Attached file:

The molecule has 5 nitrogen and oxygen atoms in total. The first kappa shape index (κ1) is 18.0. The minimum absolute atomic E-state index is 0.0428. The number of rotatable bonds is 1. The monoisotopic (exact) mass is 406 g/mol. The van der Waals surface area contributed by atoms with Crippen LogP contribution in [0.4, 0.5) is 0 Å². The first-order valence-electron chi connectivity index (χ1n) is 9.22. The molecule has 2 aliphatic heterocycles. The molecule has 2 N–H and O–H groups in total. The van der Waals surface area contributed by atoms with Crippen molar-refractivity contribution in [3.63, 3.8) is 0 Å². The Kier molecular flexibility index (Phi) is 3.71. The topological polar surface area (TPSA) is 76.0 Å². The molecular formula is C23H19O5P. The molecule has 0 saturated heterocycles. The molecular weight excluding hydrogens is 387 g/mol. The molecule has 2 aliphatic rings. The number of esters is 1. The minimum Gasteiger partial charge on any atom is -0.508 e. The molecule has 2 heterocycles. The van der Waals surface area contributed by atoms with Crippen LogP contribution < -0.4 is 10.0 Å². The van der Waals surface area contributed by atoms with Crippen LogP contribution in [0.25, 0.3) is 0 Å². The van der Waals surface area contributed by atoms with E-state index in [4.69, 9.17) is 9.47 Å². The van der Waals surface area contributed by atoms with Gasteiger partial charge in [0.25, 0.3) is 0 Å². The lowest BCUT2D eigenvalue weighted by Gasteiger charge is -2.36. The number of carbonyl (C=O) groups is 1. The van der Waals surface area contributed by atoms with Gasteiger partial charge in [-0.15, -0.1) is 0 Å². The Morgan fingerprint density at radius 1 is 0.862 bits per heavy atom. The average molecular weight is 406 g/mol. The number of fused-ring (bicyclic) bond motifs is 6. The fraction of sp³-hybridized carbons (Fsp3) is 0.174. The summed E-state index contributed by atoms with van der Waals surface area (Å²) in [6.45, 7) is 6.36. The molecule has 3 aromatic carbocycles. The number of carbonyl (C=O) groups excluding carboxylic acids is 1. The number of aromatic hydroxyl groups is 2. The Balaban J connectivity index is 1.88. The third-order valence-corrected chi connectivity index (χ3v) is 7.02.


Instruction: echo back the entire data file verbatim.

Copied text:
The molecule has 5 nitrogen and oxygen atoms in total. The first kappa shape index (κ1) is 18.0. The minimum absolute atomic E-state index is 0.0428. The number of rotatable bonds is 1. The monoisotopic (exact) mass is 406 g/mol. The van der Waals surface area contributed by atoms with Crippen LogP contribution in [0.4, 0.5) is 0 Å². The first-order valence-electron chi connectivity index (χ1n) is 9.22. The molecule has 2 aliphatic heterocycles. The molecule has 2 N–H and O–H groups in total. The van der Waals surface area contributed by atoms with Crippen molar-refractivity contribution in [3.63, 3.8) is 0 Å². The Kier molecular flexibility index (Phi) is 3.71. The topological polar surface area (TPSA) is 76.0 Å². The molecular formula is C23H19O5P. The molecule has 0 saturated heterocycles. The molecular weight excluding hydrogens is 387 g/mol. The molecule has 2 aliphatic rings. The number of esters is 1. The minimum Gasteiger partial charge on any atom is -0.508 e. The molecule has 2 heterocycles. The van der Waals surface area contributed by atoms with Crippen LogP contribution < -0.4 is 10.0 Å². The van der Waals surface area contributed by atoms with Crippen LogP contribution in [0.25, 0.3) is 0 Å². The van der Waals surface area contributed by atoms with E-state index in [4.69, 9.17) is 9.47 Å². The van der Waals surface area contributed by atoms with Gasteiger partial charge in [0.25, 0.3) is 0 Å². The lowest BCUT2D eigenvalue weighted by Gasteiger charge is -2.36. The number of carbonyl (C=O) groups is 1. The van der Waals surface area contributed by atoms with Gasteiger partial charge in [-0.15, -0.1) is 0 Å². The Morgan fingerprint density at radius 1 is 0.862 bits per heavy atom. The average molecular weight is 406 g/mol. The number of fused-ring (bicyclic) bond motifs is 6. The fraction of sp³-hybridized carbons (Fsp3) is 0.174. The summed E-state index contributed by atoms with van der Waals surface area (Å²) in [6.45, 7) is 6.36. The molecule has 3 aromatic carbocycles. The number of carbonyl (C=O) groups excluding carboxylic acids is 1. The number of aromatic hydroxyl groups is 2. The Balaban J connectivity index is 1.88. The third-order valence-corrected chi connectivity index (χ3v) is 7.02.